Methodological Framework
A Participatory GIS & Mixed Methods Approach to Data Collection and Analysis

Multi-Scale Analysis

Current climate change simulation models offer predictions and outline scenarios that are suitable for regional to global scale planning and assessment. That level of detail is, however, insufficient for understanding local impacts of climate change. LKCCAP researchers will, therefore, integrate diverse kinds of information and employ multiple methods of data collection to create a holistic and multiscale understanding of livelihood adaptive strategies in the Kilimanjaro Region of Tanzania.

Importance of Community Participation

The research examines contributions and limitations of dynamic and socially differentiated local knowledge systems for adaptive capacity, and analyzes how local institutions enhance, hinder, and transform local knowledge. The LKCCAP field methodology was conceived with an explicit commitment to a participatory framework that simultaneously integrates ideas from researchers and community members at every stage of the project.

Participatory GIS (PGIS) Framework

LKCCAP has a strong mapping focus and employs conventional PRA methods and, where appropriate, geospatial technologies and GIScience theoretical principles for understanding the geographic dimensions of socio-geographic adaptive capacity. The project methodology includes the development of a PGIS to integrate and analyze information from field research, statistics and spatial data, and climate modeling results. Participatory video, photography, and audio recordings will be used to document the research process and the outcomes. This multimedia PGIS approach is reflected in the design and implementation of all of the primary field activities:

  • Household survey. A random sample of 650 households from highland, midland, and lowland sites along four gradients in the Pare-Kilimanjaro region was undertaken in 2010 to collect data on livelihood strategies, and perceptions and responses of farmers and herders to local environmental change. It may also be possible to partially explore how knowledge of broader scale climate changes at regional and global levels affect local perceptions.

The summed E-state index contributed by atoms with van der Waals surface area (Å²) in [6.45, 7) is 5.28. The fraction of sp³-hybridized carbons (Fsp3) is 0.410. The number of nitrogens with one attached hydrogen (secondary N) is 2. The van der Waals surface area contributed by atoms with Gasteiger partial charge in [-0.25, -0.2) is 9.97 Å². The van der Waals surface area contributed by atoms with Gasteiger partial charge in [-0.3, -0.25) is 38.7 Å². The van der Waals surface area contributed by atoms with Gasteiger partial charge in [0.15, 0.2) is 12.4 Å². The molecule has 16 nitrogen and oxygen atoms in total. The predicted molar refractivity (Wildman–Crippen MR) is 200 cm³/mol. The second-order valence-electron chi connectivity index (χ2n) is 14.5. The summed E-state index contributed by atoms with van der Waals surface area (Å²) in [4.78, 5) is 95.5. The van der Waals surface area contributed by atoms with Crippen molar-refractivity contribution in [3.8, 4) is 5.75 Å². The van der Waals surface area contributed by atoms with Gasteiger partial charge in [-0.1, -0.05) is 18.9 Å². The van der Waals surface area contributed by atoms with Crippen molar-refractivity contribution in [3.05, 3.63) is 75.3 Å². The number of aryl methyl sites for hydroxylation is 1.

• Participatory Community Forums. A series of meetings will be undertaken in 2010-2011 to assess: appropriate indicators of socio-geographic adaptive capacity; inter-household and intra-household dynamics of short-term coping and long-term livelihood adaptation; and cultural and linguistic dimensions of climate change discourses and perceptions.
  • PRA Mapping Workshops. Workshops will be undertaken in each community in which participants will map livelihood, environmental, institutional, and ethnolinguistic space using free-form sketch mapping and existing community village maps.
  • Community-Led Research Projects. Community-led, participatory projects will engage in environmental field data collection, qualitative methods (e.g., collection of narratives of change) and the use of GPS to map social or environmental phenomena that illuminate the role of local knowledge in adaptation. The research team will work with communities in developing conclusions and implications for local adaptation and assessing the conclusions of communities at other points along the gradient.
  • Stakeholder Forums. Scenario-building workshops will be held near the end of the project to explore highlights of the data collected over the course of the project and to examine the social and environmental implications of likely trajectories of adaptation. The research team will work with institutional stakeholders to develop cost-benefit and environmental feasibility analysis of adaptation trajectories.

The PGIS will also support participatory learning activities conducted through the duration of the project. It will be refined for use as a web-based simulation tool for the research team’s interactions with policy makers and civil society and as an educational tool for use in U.S. and Tanzanian universities.

Multimedia GIS for Research, Scenario Building, and Curricular Development

LKCCAP researchers will utilize all of the above information resources for multi-scale adaptive capacity mapping and analysis. The project will develop a multimedia GIS that will integrate conventional vector and raster spatial data with geocoded textual and multimedia data. The system will be used to develop new insights about integration of qualitative and quantitative GIScience analytical frameworks to support climate change adaptation research.

The multimedia GIS will also be the platform for developing modules for sharing geospatial data and designing map based products to communicate important research findings. A subset of the multimedia GIS functionalities will be embedded into the project website using online mapping technologies for facilitating project outreach, and to support other researchers interested in building on our project findings.